• Napping. Sleep is very important during stroke recovery because it gives the brain a chance to recover. Naps are encouraged! In fact, sleep is the top recommendation for stroke patients from Jill Bolte Taylor, a neuroscientist and author of My Stroke of Insight.
  • Documentaries. Popular streaming services like Netflix are full of interesting documentaries that will keep your brain engaged.
  • Scattergories. This popular game can make a fun, challenging activity for stroke patients. It’s fast-paced, so play it when you’re up for a real challenge.
  • Jenga. This game involves stacking small wooden bricks together until they crumble and fall. This makes it a great fine motor skill activity for stroke patients, especially because you need to work slowly and carefully.
  • Connect Four. Try this game for a less challenging but fun activity for stroke patients.
  • Card games. Simple games like War or Go Fish can be great fun during stroke recovery.
  • Puzzles. Putting together a puzzle can be a great activity for stroke patients. If you get too frustrated, you can always take a break and come back later.
  • Sudoku. This crossword-style brain game involves numbers and math. It comes in different levels of difficulty. Start with the easy ones and see if you like it.
  • Checkers. This fun activity for stroke patients requires strategy and fine motor skills.
  • Chess. This game requires more critical thinking than checkers.
  • Trivia. Give your memory and critical thinking a workout with some trivia.
  • Reading. A good book is perhaps the most classic cognitive activity for stroke patients. Try reading some books for stroke recovery.

Gross & Fine Motor Activities for Stroke Patients

Certain activities can help improve your motor skills more than others. Here are some great activities for stroke patients that double as rehab:

  • FitMi. This rehab device is designed to be a virtual gym for stroke patients. It contains many exercises and activities for stroke patients that help improve mobility.
  • Photography. Take a walk around a nearby nature sanctuary and take some photos. You’ll give your hand and legs a nice workout, and have fun while you’re at it.
  • Tai Chi. This slow-motion exercise is great for stroke patients because it helps improve balance and motor skills. Try these tai chi exercises for stroke patients.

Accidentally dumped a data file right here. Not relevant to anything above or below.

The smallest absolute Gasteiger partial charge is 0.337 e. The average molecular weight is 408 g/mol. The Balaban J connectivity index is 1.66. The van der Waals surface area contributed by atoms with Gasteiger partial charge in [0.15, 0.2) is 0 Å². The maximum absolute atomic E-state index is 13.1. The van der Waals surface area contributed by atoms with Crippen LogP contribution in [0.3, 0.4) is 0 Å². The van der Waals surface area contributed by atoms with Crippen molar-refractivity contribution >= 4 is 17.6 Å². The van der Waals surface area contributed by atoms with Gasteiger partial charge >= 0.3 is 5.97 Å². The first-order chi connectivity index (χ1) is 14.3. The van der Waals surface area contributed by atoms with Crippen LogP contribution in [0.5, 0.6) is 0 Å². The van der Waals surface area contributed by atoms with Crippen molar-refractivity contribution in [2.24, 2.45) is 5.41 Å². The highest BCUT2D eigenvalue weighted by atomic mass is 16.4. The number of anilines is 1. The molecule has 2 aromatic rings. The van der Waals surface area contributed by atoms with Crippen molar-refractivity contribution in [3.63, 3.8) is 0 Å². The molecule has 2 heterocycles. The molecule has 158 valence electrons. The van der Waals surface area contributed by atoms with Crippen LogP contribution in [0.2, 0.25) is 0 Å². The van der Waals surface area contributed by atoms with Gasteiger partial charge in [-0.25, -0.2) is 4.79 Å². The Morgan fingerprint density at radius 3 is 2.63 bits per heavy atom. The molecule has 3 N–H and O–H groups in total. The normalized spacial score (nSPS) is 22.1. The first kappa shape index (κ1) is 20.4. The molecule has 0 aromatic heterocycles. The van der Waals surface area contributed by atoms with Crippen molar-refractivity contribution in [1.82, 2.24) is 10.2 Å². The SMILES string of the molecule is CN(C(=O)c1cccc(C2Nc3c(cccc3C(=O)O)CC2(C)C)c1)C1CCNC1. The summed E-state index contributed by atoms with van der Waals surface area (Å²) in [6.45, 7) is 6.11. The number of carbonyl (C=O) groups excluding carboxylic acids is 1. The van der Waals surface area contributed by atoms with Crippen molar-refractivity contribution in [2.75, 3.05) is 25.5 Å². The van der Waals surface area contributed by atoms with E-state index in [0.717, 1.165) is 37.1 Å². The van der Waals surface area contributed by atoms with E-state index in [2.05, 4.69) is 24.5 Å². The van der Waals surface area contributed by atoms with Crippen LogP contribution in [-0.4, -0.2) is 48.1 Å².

• Gentle yoga. Yoga is a great activity for stroke patients because it helps gently stretch the muscles, which is good for spasticity, and bring movement to the body. Be sure to mention to your yoga instructor of any impairments or limitations before class starts. That way they can provide adjustments if necessary.
  • Adapted yoga. You can check your local listings to see if there are special adapted yoga classes in your area tailored for physical limitations.
  • Dancing. Put on some of your favorite tunes and move your body.
  • Gentle exercise. Try some at-home exercises for stroke patients to improve mobility.
  • Walking. If you have the mobility to walk, then enjoy a daily walk around your neighborhood.
  • Hiking. If you’re ready to really challenge your body, go for a light hike. Start with trails that are flat and well-populated.
  • Hula hooping. This exercise works your core, which helps improve balance after stroke.
  • Cooking. Choose some simple, healthy recipes to get yourself back in the kitchen. Using both hands can be challenging, so go slow. There is also adaptive kitchen equipment if you want extra help.
  • Baking. Some people bake to destress, and this activity can be fun and therapeutic for stroke patients. Try health recipes to make sure you’re not contributing to any stroke risk factors like high cholesterol.
  • Playing an instrument. Once your fine motor skills have partially come back, try picking up an old instrument again. If you didn’t play one before, try learning.
  • Lite Brite. This classic game is just like the peg board that you probably used in therapy, only smaller. While some may feel like it’s a kids game, it’s still a great fine motor activity for stroke patients.
  • Writing. Whether you choose touch-typing on the computer or writing by hand, this is a creative activity that helps improve fine motor skills.

What are some of your favorite activities for stroke patients? Share them with us in the comments below!